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Results of ultrasound-guided release of tarsal tunnel syndrome: a review of 81 cases with a minimum follow-up of 18 months

Abstract

Background

This study aims to analyse the clinical results of ultrasound-guided surgery for the decompression of the tibial nerve, including its distal medial and lateral branches, to treat tarsal tunnel syndrome. These structures are the complete flexor retinaculum and the deep fascia of the abductor hallucis muscle, including individualised release of the medial and lateral plantar nerve tunnels.

Method

This is a retrospective review of 81 patients (36 men and 45 women) with an average age of 41 years old (32–62) and an average clinical course of 31 months (8–96) compatible with idiopathic tarsal tunnel syndrome, who underwent ultrasound-guided decompression of the proximal and distal tarsal tunnel between February 2015 and November 2017 (both months included), with a minimum follow-up of 18 months.

Results

Based on the Takakura et al. scale for the 81 patients, 76.54% obtained excellent results, 13.58% good results, and 9.87% poor results.

The patients with the longest course of symptoms displayed the worst results.

Conclusion

Although 9% of patients did not improve, ultrasound-guided tarsal tunnel release might be a viable alternative to conventional open approaches.

Introduction

Fifteen percent of adults experience pain in the plantar region and heel at some point in their lifetimes. One of the causes of this pain is tarsal tunnel syndrome. The prevalence of tarsal tunnel syndrome (TTS) described in the literature is lower than that of other compressive neuropathies. However, some authors consider that it is underdiagnosed or occasionally misdiagnosed as plantar fasciitis [1].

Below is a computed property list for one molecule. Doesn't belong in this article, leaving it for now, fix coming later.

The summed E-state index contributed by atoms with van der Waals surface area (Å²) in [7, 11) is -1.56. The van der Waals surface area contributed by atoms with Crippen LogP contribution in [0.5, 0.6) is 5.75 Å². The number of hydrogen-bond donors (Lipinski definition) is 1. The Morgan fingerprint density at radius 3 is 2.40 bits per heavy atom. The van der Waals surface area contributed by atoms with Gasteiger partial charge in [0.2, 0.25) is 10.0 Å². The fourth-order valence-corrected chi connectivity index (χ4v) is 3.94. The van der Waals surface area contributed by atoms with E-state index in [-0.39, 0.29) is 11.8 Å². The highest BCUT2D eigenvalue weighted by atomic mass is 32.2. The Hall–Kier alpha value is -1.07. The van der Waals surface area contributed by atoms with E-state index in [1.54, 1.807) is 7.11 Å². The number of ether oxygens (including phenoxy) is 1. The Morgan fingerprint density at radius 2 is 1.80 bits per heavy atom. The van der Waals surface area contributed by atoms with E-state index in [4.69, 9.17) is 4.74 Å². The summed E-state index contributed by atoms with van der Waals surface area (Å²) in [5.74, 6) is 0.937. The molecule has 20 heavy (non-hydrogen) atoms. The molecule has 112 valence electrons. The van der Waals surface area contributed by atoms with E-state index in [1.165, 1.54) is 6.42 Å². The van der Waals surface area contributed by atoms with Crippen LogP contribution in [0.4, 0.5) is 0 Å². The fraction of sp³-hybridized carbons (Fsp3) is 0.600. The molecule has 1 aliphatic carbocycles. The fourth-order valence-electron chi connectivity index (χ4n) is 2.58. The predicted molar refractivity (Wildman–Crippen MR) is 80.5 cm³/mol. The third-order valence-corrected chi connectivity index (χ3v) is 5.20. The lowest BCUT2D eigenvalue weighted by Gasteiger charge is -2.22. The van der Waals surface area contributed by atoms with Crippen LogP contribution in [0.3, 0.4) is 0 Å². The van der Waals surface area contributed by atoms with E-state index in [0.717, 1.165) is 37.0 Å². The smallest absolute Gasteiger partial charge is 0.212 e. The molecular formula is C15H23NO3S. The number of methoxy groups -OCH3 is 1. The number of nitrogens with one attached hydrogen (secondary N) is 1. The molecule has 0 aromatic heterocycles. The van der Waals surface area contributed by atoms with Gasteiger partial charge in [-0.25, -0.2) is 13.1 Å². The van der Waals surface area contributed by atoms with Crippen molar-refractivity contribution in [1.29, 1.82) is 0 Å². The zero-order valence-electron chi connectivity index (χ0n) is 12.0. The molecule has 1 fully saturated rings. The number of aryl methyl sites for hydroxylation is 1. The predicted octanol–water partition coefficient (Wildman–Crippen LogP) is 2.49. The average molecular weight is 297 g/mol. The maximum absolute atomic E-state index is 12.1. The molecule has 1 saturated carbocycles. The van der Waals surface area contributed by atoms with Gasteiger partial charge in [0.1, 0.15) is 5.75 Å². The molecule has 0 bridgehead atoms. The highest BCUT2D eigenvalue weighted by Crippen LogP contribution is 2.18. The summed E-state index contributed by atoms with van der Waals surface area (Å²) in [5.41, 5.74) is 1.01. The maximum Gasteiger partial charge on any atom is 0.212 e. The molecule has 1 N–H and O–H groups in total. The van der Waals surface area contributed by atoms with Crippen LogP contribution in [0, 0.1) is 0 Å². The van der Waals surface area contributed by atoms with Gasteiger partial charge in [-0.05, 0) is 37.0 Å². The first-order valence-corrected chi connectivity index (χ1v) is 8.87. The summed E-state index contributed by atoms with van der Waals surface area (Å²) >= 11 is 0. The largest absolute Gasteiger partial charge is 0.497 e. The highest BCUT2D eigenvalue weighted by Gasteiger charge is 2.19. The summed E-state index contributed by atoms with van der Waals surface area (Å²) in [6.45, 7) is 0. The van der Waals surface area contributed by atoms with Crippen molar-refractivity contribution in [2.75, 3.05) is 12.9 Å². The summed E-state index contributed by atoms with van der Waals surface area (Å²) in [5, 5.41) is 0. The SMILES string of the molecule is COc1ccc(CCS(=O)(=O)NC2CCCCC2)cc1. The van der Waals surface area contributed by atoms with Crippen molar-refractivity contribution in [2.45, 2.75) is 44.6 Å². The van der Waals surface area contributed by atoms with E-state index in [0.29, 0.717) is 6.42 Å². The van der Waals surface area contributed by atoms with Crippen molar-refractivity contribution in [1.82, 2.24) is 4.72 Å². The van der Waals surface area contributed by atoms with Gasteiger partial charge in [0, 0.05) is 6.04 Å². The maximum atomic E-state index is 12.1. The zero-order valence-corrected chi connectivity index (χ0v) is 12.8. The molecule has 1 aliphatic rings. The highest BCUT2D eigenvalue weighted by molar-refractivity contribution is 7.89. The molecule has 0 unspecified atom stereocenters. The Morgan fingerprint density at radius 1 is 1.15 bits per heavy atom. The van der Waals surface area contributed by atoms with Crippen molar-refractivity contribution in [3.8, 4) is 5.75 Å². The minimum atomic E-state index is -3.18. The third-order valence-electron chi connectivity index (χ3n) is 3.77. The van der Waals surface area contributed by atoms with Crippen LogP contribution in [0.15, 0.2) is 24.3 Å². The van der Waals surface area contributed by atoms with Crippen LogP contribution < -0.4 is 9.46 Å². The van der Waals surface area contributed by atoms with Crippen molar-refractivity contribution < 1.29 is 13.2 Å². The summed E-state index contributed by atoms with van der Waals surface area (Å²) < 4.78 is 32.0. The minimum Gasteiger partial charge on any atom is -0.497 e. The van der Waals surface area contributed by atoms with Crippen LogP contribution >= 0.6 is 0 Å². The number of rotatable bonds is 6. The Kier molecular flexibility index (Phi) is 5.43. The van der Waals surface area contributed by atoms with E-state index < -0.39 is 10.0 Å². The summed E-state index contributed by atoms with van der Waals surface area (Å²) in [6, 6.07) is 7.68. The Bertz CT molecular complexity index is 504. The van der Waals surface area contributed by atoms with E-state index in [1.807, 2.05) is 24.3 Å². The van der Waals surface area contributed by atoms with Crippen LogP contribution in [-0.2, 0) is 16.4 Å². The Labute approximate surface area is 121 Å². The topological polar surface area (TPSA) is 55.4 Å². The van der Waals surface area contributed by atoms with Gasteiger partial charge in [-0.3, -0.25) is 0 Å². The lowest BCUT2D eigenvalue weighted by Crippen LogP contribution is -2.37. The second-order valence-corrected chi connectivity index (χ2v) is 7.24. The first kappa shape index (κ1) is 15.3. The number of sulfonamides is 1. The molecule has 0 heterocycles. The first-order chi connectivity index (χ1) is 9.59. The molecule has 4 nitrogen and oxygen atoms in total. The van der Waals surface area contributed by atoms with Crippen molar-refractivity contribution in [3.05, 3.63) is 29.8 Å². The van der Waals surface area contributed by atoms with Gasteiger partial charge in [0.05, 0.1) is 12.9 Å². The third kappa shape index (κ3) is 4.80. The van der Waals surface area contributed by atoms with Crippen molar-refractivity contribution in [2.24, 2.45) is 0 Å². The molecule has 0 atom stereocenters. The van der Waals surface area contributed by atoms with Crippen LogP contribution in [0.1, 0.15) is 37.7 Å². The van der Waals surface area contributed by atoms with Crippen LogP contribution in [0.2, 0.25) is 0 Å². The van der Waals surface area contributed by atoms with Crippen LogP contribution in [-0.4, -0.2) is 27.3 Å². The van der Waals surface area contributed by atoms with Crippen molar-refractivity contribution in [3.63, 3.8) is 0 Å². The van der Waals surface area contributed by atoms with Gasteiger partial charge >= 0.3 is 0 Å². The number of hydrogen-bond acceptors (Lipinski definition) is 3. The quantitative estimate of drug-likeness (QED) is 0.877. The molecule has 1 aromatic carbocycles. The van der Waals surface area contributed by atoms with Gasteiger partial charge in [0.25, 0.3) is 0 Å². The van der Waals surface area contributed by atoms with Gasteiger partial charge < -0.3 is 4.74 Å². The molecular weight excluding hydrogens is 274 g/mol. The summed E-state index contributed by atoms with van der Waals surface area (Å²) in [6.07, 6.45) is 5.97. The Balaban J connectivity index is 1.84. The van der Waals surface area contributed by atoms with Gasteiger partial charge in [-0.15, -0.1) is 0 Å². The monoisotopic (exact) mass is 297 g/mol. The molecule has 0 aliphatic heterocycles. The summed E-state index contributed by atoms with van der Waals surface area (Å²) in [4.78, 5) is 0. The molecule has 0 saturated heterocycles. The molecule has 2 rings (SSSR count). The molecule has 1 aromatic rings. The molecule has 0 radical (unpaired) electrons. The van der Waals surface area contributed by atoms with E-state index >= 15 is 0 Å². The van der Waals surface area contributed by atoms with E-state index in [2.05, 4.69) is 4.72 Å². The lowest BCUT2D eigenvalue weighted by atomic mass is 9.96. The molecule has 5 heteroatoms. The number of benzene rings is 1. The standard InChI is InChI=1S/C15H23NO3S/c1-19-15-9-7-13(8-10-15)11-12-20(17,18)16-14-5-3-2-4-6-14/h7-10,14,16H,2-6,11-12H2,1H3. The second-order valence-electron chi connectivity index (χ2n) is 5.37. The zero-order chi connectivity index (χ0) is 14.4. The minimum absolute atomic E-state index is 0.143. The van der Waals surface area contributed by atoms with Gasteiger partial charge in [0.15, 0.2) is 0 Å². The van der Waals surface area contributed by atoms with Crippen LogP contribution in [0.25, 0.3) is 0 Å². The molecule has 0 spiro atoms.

TTS is a peripheral neuropathy caused by entrapment of the tibial nerve and its branches in the flexor retinaculum of the ankle located in the deep fascia of the abductor in the rearfoot [2, 3]. The first anatomical description of the tarsal tunnel is attributed to Richter in 1897, and the first clinical description of TTS was provided by Von Malisé [4] in 1918. Subsequently, in 1987, Heimkes et al. [5] described a distal tarsal tunnel syndrome, defined as compression from the deep portion of the abductor hallucis muscle (AHM) and its fascia, the confluence of the deep abductor fascia, and the medial edge of the plantar fascia, over the fascia, and by the quadratus plantae muscle. Meanwhile, the descriptive anatomy of this region was exhaustively described by Kelikian and Sarrafian [6]. Dellon and Mackinnon describe a high neuroanatomical variability of the tibial nerve and its branches, which could be related to the diagnostic difficulty of TTS [7].

The clinical course of TTS starts with pain in the heel and feet, a burning sensation, paraesthesia in the toes, heaviness in the sole of the foot, shoe pressure, and nocturnal symptoms [8]. Lengthy walks and standing still often exacerbate the symptoms [9]. One of the main problems in treating TTS is that it is difficult to diagnose. Supplementary examinations and tests used to diagnose nerve compression lack sensitivity. Therefore, there is an ongoing debate regarding the prevalence of the condition, the best time for surgical intervention, the surgical approach, and relapse management [9, 10]. Currently, three surgical procedures are indicated for decompression of the tibial nerve and its branches: open surgery, endoscopic surgery, and ultrasound-guided surgery [10, 11].

The authors have previously described the very high reliability of using high-resolution sonography to delineate the normal anatomy of the tibial nerve and its branches in the tarsal tunnel (even in branches measuring 1 mm in diameter) [12], and also in the surgical technique for decompression of the proximal and distal tarsal tunnel [11].